JOHN DAY - There is little doubt that locals are benefiting from the influx of resident doctors and pre-med students who come to Blue Mountain Hospital (BMH) and local clinics, but where do they come from, how do they end up here and what is their perspective on rural health care?
Hospital CEO Bob Houser said that BMH and the local clinics have a contract with Oregon Health and Science University which brings the resident doctors here for a month to six weeks at a time for a rural rotation.
"From time to time we'll have a resident who also did a rotation here as a medical student. It's nice to see how they've developed and matured on their way to becoming a physician," he said, noting that the doctors like it because it gives them a chance to teach.
Resident doctor Safina Koreishi of Buffalo, NY, who worked with Dr. Robert Holland, said that working in a rural area is a requirement for those in the OHSU family medicine program in their second year. Each year, six residents spend time in John Day and another six go to Enterprise.
She has returned to Portland, and said she had an "amazing personal and medical experience" in John Day.
"It was such a breath of fresh air," she noted.
"We have an amazing opportunity to experience what it is like to be a 'traditional' family physician," she said. "In the city there are often turf battles, and family medicine residents and physicians at times do less medicine than their counterparts in a rural area, because there is a plethora of specialists. Also, in many rural areas, family docs do ER which is very different than the city, admit their own patients and follow them in the hospital. The continuity is much better. Patients don't get lost in the shuffle."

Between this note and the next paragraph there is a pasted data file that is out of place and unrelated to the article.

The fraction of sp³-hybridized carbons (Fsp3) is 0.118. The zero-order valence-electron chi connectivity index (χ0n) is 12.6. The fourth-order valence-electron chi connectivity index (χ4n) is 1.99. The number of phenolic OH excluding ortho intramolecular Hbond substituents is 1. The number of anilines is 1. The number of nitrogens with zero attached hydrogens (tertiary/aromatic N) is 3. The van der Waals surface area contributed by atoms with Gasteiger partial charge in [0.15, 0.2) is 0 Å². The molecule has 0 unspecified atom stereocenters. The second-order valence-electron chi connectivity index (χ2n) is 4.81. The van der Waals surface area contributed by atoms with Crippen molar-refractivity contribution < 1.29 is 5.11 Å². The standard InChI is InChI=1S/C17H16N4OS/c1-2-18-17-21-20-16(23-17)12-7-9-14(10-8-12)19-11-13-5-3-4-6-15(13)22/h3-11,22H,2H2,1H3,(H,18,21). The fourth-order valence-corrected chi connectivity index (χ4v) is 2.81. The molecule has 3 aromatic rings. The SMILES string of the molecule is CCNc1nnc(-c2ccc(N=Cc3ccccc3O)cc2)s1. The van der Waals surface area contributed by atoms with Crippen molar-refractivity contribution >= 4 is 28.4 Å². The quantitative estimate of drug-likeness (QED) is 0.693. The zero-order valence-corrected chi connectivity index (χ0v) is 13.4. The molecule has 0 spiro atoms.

Tammy Luoh, who is currently working side by side with Dr. Holland, is a student who has just completed her first year of pre-med school. She was awarded the Laurel G. Case Scholarship at OHSU, which is now known as CARE, Case Award for Rural Experience.
Dr. Case was a rural doctor before he started the family medicine program at the university, she said. Holland noted that it is quite a competitive process to receive the scholarship.
The Oregon Academy of Family Physicians matched her with Dr. Holland.
"It's neat having students who are interested in a rural experience," Holland said. He hopes that some of them will consider returning to the area.
Since coming to John Day, Luoh hasn't had much spare time to explore the area, but she has visited the Kam Wah Chung Interpretive Center and hopes to hike a trail in the Strawberry Mountains and see the Thomas Condon Paleontology Center.
Originally from Taiwan, Luoh has resided in Portland the last nine years. She, like Koreishi, sees the difference between the city and rural medicine experience.
She said that having specialists readily on hand is not an option here, creating a broader spectrum of care for the doctors to cover.
"Rural doctors do a lot more and take care of a variety of diseases," she said. They "provide a continuum of care from the unborn baby to geriatrics."
In this small community, everyone is more connected to each other, and that makes a difference, she said. "People are just really nice to each other."
Koreishi expressed concern about the decrease in doctors pursuing family medicine careers "in favor of more lucrative specialties."
"This greatly affects not only rural areas, but the entire U.S. health system," she said. "I am concerned that the scope of family medicine practice may continually decrease, as it is more difficult to train family doctors in the full scope because of the amount of specialists, and this makes them less ready to enter a rural area and work."
Both Luoh and Koreishi had nothing but praise for the opportunity to work with the hospital staff and Dr. Holland.
"The medical care in John Day is great," Koreishi said.
"The hospital and nurses are amazing, and Dr. Holland is the most talented, wonderful doctor with whom I have ever had the good fortune to work," she said.
"My time in John Day confirmed my desire to work in a rural area. I want to try and affect a community. Change starts small."